Exception: Precision damage (such as from a rogue’s sneak attack class feature) and additional damage dice from special weapon qualities (such as flaming) are not multiplied when you score a critical hit.
Health and Death
Each character has a certain number of hit points (HP). When a character's HP value drops to 0, they lose consciousness. After combat is over, the character will get up and can be controlled again. A character's HP value can drop into negative numbers. A character can survive some negative hit points, but if their amount becomes equal to their Constitution score, the character dies. To resurrect them, you will need a special spell.
To restore lost hit points, you can use healing spells, potions, or rest. Healing potions can be bought from merchants or obtained as trophies after combat. Healing spells are accessible to the following classes: bard, druid, cleric, inquisitor, paladin and ranger.
To use expendable items, such as scrolls, potions, and rods, open a character's inventory and place them in the quick slots on their belt. Return to the main screen and click the Belt button on the action panel to access these items. You cannot use an expendable item on the inventory screen.
Spells: To use a spell, click on its icon in the action panel or in the Spells menu, and then on the target (your companion or an enemy, depending on the desired effect). For clerics, druids, magi, paladins, rangers and wizards, spells are prepared in advance and expended when cast. The character must then rest before casting it again Bards, inquisitors and sorcerers can use their spells several times per day, but their spell repertoire is limited. Spells have various characteristics, such as range, duration, school, etc.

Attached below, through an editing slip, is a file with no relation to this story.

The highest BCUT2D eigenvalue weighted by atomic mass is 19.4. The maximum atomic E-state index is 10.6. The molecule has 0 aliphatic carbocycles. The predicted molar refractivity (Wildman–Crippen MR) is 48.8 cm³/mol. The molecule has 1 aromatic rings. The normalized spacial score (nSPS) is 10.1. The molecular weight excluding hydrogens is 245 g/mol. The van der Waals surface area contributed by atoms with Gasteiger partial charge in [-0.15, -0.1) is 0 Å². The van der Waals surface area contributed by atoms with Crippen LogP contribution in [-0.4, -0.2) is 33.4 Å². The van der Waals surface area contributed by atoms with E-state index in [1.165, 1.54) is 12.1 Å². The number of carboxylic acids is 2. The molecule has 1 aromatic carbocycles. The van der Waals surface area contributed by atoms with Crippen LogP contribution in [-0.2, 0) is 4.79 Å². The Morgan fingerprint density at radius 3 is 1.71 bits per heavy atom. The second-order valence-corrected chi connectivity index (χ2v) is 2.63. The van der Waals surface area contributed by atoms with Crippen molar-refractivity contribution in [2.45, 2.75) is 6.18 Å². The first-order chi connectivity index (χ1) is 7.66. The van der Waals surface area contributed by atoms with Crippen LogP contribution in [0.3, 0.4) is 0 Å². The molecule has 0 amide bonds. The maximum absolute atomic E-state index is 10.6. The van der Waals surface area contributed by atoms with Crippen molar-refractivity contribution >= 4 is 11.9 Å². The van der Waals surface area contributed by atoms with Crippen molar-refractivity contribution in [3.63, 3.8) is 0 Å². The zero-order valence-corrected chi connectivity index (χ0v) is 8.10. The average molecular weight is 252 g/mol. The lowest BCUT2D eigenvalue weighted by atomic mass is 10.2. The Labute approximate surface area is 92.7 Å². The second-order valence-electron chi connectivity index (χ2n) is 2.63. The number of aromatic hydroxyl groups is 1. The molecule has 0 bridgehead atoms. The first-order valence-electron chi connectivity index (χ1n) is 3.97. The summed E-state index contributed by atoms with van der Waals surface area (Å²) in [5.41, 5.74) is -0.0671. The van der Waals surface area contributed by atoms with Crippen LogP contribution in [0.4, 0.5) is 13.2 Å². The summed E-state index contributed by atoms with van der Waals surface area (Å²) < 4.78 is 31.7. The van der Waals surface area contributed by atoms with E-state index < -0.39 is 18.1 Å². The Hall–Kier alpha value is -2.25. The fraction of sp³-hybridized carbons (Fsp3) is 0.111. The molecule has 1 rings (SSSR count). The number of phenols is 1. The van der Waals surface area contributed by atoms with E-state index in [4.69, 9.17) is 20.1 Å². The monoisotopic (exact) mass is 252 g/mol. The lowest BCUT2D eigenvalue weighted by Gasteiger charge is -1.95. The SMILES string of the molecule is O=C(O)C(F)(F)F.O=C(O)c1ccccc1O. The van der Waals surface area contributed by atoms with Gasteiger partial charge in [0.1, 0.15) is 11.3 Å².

To review all the spells available to a character, open their spelibook by pressing B. When a character acquires a new spell or ability, it automatically appears in the first free slot on their action panel (for spontaneous casters it happens as soon as they get it, for casters who have to prepare their spells, it happens when they prepare it for the first time). If you remove a spell from the action panel, it won't appear there automatically again.
Abilities: Most characters have usable abilities, which may be limited to a certain number of charges. To use an ability, click on its icon in the action panel or in the Special Abilities menu, and then on a target. (You might target a companion or an enemy, depending on the desired effect.) Some abilities do not revile targeting, or can be switched on and off.
Attack of Opportunity: Some actions performed close to an armed opponent can provoke an additional attack upon your character even when it's not the opponent's turn. Such actions include, among other things, casting spells, attempting to move away from an opponent, and shooting ranged weapons.
Tactical time flow: By holding down Shift+Space while the game is paused, you can make time move slowly, for better combat control.